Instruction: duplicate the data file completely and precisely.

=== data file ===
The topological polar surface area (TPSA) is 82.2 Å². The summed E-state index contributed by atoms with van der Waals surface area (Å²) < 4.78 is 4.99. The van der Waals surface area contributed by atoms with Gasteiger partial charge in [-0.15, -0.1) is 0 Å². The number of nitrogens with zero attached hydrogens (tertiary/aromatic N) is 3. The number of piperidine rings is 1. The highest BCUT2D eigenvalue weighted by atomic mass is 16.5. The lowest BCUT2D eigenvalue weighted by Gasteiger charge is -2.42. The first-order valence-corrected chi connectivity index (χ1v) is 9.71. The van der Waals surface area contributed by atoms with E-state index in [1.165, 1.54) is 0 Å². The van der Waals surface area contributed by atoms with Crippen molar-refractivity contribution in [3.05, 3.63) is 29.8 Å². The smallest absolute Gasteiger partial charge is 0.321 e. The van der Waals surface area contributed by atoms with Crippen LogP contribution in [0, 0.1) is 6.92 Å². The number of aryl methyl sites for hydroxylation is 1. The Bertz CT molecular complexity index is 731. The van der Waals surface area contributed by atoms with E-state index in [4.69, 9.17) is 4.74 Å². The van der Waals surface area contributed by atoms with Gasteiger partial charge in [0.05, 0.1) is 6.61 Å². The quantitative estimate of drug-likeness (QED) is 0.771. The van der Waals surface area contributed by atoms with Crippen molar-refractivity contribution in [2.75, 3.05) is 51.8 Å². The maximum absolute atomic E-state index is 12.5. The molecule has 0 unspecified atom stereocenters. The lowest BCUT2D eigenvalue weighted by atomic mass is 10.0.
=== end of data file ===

The topological polar surface area (TPSA) is 82.2 Å². The summed E-state index contributed by atoms with van der Waals surface area (Å²) < 4.78 is 4.99. The van der Waals surface area contributed by atoms with Gasteiger partial charge in [-0.15, -0.1) is 0 Å². The number of nitrogens with zero attached hydrogens (tertiary/aromatic N) is 3. The number of piperidine rings is 1. The highest BCUT2D eigenvalue weighted by atomic mass is 16.5. The lowest BCUT2D eigenvalue weighted by Gasteiger charge is -2.42. The first-order valence-corrected chi connectivity index (χ1v) is 9.71. The van der Waals surface area contributed by atoms with E-state index in [1.165, 1.54) is 0 Å². The van der Waals surface area contributed by atoms with Crippen molar-refractivity contribution in [3.05, 3.63) is 29.8 Å². The smallest absolute Gasteiger partial charge is 0.321 e. The van der Waals surface area contributed by atoms with Crippen LogP contribution in [0, 0.1) is 6.92 Å². The number of aryl methyl sites for hydroxylation is 1. The Bertz CT molecular complexity index is 731. The van der Waals surface area contributed by atoms with E-state index in [4.69, 9.17) is 4.74 Å². The van der Waals surface area contributed by atoms with Gasteiger partial charge in [0.05, 0.1) is 6.61 Å². The quantitative estimate of drug-likeness (QED) is 0.771. The van der Waals surface area contributed by atoms with Crippen molar-refractivity contribution in [2.75, 3.05) is 51.8 Å². The maximum absolute atomic E-state index is 12.5. The molecule has 0 unspecified atom stereocenters. The lowest BCUT2D eigenvalue weighted by atomic mass is 10.0.